Ten Superfoods for Runners

Ten Superfoods for Runners

- Jenn Gill

I don't know about you, but I love to eat. I look at food as fuel and without it, I can't do the things I want to and love to do! And summer is my favorite gastronomical season because it's full of wonderful fruits and vegetables that give me the energy I need to go the distance. It's important to look at food as fuel and eat what we know will help us perform - whether it is exercising or simply getting through the work day. The following 'superfoods' are selections that should be included in every runner's diet. Sure there are others out there, but these are easy to come by, easy to prepare and easy to eat! 

As runners we are expending energy daily and using nutrients that are necessary for our health and vitality. During exercise and throughout the day, we are releasing free-radicals into our body that need to be 'neutralized' by antioxidants. Luckily, nature is generous and provides us with many nutritional options that can pave the path to greater fitness and health.

Without further ado -- bring on the SUPERFOODS!

1. BLUEBERRIES: Ounce for ounce, these little blue jewels contain more antioxidants than any other fruit or vegetable. The most powerful health promoting compounds in blueberries are phytochemicals that belong to the flavonoid family. Besides combating diseases such as heart disease and cancer, blueberries may boost brainpower - at least in rats! When fed blueberry extract for nine weeks, elderly rats outperformed a control group at such tasks as running through mazes and balancing on rotating logs. And, when aging rats ate a blueberry enriched diet for four months, they performed as well in memory tests as younger rats. This will give you an edge in the rat race, for sure :)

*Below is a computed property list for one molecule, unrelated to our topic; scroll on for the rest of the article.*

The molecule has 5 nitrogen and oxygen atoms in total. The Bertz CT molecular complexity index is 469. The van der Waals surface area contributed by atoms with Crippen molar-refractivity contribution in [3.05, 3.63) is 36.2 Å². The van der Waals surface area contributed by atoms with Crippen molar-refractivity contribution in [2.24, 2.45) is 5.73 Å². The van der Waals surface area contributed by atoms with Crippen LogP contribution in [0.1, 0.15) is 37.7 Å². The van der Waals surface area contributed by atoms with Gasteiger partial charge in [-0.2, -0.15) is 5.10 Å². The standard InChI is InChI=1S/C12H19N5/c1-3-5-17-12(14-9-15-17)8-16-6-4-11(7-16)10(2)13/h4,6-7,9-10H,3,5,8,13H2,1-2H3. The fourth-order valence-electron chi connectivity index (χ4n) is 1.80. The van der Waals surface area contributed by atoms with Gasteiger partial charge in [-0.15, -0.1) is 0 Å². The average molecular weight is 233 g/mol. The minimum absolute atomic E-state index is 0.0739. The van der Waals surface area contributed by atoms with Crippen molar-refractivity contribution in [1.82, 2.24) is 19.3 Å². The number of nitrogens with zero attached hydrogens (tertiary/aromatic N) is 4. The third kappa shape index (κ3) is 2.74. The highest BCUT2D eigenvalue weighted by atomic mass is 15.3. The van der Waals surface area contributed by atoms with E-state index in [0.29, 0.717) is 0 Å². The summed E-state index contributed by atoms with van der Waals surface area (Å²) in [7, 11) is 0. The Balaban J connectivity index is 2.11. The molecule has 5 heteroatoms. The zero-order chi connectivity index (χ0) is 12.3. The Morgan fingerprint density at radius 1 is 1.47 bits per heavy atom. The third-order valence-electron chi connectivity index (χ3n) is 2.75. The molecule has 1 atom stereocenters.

2. QUINOA: Quinoa - pronounced keen-wa - is by far the most super of superfoods. It is a whole grain and is similar to rice and cous cous. Quinoa is high in fiber, magnesium, riboflavin, antioxidants and protein. In fact, not only is quinoa high in protein, but the protein it supplies is complete protein, meaning that is includes all nine essential amino acids. This is essential for runners as we need protein to promote recovery from our workouts. Eat quinoa before your tough workouts and you're taking carb-loading to a whole new level. And because of its protein content, it's great as part of a post-run recovery meal!

3. BROCCOLI: Broccoli is one mean, green antioxidant loaded machine. A number of studies have linked regular consumption of cruciferous vegetables like broccoli to a reduced risk of breast, colon and stomach cancers. Broccoli is a rich source of beta-carotene, fiber and vitamin C (1 cup contains more C than an orange). The best way to unleash the nutrients is by cooking light and chewing hard. But if you simply cannot stand broccoli - try brussels sprouts, cabbage or bok choy.